1.) Store bought reeds are short. Length matters. When I go to adjust a student’s store bought reed, I am very limited in what I can do. The final length of most oboe reeds should be between 69-70mm long (measuring from the bottom of the cork to the top of the cane). When a reed gets shorter than that, several things happen: the pitch gets sharp, the response is slow, and the reed can be hard to blow. Store bought reeds, although short, seem to have the opposite concern: they are generally flat in pitch. This poses a problem. As oboists, when our reeds are flat in pitch, we clip the tip a small amount with a razorblade, which will (of course) make the reed shorter. Because store bought reeds are already quite short (and quite flat), a larger amount has to be clipped from the tip to make the reed play in tune. In most cases, this initial clip brings the length of the reed below 69 mm, thereby compromising other imperative functions of the oboe reed. This will undoubtedly lead to students working much harder than they have to in order to make the oboe sound pleasing.
2.) Store bought reeds are mass produced. Oboe reeds are made of cane (Arundo Donax to be specific). This cane is cut and shipped in large tubes to the United States. Because cane is a plant, each piece is different. These differences MUST be taken into consideration when making an oboe reed. When oboe reeds are handmade, we can scrape on the reed for what it needs. If the cane is hard (meaning the fibers are closer together), we will scrape quite differently than if the cane is soft. You simply cannot mass produce oboe reeds with machinery and expect them to sound good. Because every piece of cane is different, every piece will vibrate differently. It takes a professional to understand how the cane is vibrating and scrape it accordingly.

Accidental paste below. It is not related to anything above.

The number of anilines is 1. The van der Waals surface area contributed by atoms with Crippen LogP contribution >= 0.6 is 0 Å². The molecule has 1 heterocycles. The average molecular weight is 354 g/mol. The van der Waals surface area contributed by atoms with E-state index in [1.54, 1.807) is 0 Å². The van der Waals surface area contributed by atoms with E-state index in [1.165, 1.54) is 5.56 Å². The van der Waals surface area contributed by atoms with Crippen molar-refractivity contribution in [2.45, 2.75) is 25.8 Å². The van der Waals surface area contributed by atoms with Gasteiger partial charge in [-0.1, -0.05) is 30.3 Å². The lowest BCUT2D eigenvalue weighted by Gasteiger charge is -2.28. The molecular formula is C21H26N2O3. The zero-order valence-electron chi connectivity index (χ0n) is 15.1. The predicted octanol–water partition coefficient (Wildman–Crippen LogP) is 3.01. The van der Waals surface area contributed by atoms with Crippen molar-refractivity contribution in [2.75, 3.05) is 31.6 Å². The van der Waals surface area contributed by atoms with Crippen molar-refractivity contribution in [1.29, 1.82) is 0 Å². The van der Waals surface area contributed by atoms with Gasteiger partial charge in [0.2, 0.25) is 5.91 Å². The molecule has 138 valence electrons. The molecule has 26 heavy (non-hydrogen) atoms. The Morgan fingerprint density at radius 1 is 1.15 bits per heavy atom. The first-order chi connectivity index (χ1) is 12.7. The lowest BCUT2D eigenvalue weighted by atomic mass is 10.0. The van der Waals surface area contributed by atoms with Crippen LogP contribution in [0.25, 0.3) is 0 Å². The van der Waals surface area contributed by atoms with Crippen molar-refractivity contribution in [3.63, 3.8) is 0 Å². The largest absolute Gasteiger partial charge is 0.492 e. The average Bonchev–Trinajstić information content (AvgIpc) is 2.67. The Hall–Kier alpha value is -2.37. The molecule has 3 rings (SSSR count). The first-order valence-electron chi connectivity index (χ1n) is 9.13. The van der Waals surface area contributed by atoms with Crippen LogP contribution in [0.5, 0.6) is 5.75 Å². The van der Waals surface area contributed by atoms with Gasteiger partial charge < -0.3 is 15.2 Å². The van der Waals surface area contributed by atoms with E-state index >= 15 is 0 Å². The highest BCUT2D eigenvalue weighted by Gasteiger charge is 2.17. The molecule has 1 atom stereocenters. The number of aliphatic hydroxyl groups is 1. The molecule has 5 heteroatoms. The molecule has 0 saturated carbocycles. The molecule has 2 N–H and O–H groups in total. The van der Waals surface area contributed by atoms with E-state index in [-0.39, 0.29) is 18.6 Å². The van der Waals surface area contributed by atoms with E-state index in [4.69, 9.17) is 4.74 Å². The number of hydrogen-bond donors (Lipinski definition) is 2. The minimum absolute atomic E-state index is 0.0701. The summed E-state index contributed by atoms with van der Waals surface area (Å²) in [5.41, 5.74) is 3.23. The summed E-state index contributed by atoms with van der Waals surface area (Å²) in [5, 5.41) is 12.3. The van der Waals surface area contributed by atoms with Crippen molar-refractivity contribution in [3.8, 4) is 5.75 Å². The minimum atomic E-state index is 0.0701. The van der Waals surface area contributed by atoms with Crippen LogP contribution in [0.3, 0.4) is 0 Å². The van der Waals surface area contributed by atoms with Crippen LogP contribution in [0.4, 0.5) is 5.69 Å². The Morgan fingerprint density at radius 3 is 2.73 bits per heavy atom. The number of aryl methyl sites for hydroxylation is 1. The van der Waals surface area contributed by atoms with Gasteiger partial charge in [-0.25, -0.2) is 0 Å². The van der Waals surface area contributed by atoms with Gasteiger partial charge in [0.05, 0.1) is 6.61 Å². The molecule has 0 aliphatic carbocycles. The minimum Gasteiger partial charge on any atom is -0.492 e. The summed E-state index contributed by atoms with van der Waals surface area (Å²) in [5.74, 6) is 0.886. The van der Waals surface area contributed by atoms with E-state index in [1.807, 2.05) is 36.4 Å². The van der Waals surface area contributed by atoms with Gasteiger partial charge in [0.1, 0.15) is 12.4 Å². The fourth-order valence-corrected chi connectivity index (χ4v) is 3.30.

3.) Store bought reeds are expensive. While it’s true that handmade reeds are MORE expensive, think about what you’re getting: when you’re purchasing a store bought reed, you are purchasing a reed which has been entirely manufactured and mass produced. The cane’s individual properties are never taken into account. If you’re extremely lucky, you MAY come across store bought reeds that are “hand finished”. Don’t let this fool you. “Hand finished” only means that someone has lightly scraped on the reed before it has been packaged. These people are rarely oboists.
When you’re purchasing a handmade reed, you are purchasing something that has been custom made for you from the beginning. The professional oboist can easily tailor a handmade reed to a student’s needs (do you want a quiet reed to play Mozart on? Done. A louder one for Mahler? Easy.) If your student is a beginner, a professional can make an easier blowing reed, yet keep the pitch stable. For just a few dollars extra, you’re getting something that is made entirely just for you.
Playing the oboe should be easy. If it’s not, check your reeds. Half of the time when I have a new student complaining that the oboe is impossible to play, their reeds aren’t working for them, but against them. The other half of the time, the oboe is horribly out of adjustment. But we’ll save that for our next post